City of Rochester sued again over property dispute in historic southwest

(ABC 6 News) – The City of Rochester is again being sued by neighbors in the historic southwest district. This time it’s over a property on Pill Hill.

A couple living in the Pill Hill neighborhood is suing the city and the property owner of the Harry Harwick house.

Harwick was a leader in the formation of Mayo Clinic, and neighbors do not want to see the property change.

"We value this house and this property, number one, for historical reasons, and number two, we just don’t think the split meets the law for this property and for this neighborhood," Sara Hylwa, a plaintiff and neighbor, said.

The property owner, Mike Macken, is trying to split the land into two lots so the empty lot next to the house can be developed.

Macken is also currently renovating the inside of the house on the property.

"It’s just a shame they started this appeal before they ever talked to us. I think they should have come to us and said ‘what are you gonna do with it,’ because we have kept the inside the same. The original wood boards. Original rooms, and there’s a lot of room in that house," Macken said.

The city is also facing another similar lawsuit right now over a zone change in the Folwell neighborhood a few blocks away.

Neighbors are upset about the possibility of a lot being turned into a multifamily development with 12 units.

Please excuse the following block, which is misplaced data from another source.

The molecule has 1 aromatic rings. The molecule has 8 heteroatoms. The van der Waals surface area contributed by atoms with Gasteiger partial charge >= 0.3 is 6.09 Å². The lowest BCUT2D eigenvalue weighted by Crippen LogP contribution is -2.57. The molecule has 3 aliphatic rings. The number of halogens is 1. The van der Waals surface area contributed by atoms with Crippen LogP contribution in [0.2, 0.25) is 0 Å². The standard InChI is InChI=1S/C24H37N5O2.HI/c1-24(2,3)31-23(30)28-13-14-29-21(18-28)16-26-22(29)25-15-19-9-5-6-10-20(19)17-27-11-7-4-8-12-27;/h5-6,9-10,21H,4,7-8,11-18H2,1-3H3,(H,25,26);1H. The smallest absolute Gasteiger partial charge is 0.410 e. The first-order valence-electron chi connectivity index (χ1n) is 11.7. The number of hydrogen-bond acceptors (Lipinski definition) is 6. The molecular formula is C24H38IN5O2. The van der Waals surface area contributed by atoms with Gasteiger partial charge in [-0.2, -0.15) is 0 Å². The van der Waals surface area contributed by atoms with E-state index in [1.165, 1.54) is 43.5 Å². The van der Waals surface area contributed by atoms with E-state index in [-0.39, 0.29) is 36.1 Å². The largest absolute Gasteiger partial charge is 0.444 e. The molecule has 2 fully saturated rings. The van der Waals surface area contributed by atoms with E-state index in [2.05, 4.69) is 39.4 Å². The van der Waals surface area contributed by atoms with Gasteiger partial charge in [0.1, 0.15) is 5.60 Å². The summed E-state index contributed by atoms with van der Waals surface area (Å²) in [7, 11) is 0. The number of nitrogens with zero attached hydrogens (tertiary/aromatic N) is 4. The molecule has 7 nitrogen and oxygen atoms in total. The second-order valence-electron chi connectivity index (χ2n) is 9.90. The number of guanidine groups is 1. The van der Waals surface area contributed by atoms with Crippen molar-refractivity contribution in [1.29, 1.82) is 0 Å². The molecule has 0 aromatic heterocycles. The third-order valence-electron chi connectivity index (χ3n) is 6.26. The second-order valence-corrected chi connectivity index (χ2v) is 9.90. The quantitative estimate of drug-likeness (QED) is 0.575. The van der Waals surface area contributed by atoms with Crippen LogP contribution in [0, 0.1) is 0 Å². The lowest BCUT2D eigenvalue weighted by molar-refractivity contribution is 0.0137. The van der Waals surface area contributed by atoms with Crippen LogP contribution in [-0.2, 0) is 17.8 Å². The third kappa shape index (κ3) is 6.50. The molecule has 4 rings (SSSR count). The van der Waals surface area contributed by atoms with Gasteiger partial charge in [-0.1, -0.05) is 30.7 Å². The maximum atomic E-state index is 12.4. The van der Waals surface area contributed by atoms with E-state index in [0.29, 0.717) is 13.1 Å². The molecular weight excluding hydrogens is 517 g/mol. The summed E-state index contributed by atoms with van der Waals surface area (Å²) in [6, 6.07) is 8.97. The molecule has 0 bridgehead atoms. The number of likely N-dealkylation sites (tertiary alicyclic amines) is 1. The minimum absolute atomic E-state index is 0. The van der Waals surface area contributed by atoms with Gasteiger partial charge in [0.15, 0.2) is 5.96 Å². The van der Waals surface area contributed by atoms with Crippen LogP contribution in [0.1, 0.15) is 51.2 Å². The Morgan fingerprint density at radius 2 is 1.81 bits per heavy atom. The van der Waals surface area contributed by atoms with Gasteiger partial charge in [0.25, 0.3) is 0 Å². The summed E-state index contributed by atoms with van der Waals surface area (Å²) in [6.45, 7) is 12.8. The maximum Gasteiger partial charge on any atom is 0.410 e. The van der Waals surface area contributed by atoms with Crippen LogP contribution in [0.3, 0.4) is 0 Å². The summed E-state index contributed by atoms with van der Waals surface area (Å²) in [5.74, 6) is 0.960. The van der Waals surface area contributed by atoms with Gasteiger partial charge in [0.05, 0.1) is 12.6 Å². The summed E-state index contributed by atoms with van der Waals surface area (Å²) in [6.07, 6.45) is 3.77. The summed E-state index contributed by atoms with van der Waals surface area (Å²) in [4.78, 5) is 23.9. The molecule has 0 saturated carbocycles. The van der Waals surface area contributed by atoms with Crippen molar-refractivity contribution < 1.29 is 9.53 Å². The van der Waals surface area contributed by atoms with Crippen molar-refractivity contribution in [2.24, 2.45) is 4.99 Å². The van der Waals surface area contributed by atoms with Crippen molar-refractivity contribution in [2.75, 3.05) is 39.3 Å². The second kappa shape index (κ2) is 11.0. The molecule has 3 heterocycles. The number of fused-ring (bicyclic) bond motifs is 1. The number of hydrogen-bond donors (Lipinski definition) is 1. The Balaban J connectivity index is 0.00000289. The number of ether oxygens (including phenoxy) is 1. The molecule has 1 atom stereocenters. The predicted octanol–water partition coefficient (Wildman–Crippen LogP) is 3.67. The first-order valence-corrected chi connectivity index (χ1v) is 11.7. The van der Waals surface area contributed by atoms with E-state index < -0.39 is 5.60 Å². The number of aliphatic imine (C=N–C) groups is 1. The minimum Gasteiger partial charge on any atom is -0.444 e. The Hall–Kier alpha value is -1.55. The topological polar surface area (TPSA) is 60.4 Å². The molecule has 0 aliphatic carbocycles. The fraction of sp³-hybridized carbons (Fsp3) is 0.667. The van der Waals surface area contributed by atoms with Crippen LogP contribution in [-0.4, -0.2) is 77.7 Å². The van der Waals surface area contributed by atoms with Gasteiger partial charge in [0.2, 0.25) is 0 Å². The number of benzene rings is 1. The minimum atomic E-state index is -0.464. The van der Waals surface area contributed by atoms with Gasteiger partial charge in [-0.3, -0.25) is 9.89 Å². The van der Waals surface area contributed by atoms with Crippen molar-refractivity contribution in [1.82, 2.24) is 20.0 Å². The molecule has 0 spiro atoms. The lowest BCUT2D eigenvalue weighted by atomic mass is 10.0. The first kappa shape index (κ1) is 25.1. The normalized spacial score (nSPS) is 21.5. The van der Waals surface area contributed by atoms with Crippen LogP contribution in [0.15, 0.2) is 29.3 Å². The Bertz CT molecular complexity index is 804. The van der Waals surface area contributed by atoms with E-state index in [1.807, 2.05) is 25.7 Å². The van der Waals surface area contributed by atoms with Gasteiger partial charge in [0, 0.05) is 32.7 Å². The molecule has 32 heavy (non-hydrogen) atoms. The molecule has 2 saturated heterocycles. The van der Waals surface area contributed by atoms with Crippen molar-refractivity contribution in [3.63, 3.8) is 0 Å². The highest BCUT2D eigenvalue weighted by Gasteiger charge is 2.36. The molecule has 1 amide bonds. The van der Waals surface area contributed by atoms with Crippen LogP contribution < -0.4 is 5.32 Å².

When it comes to these zone changes, the Rochester City Council said it actually supports a denser downtown population.

"The city of Rochester’s footprint is about the same as st. Paul, where they have 300 and some thousand people. Just think about that. We’re trying to run city and sewer and water and foremen and fire response with a third of the population. It helps bring it home that what we’re doing is trying to improve the cost of living in Rochester," Rochester City Councilmember Patrick Keane said.

"For those of us who live in the historic southwest, you know, we really love that part of Rochester’s history," Hylwa said.

But Macken believes "at the end of the day, it’s just a lot."

Because of these pending lawsuits, the city council is working on a way to have most zoning cases be decided by city staff rather than make developers come before the council every time a request for a zoning change is made.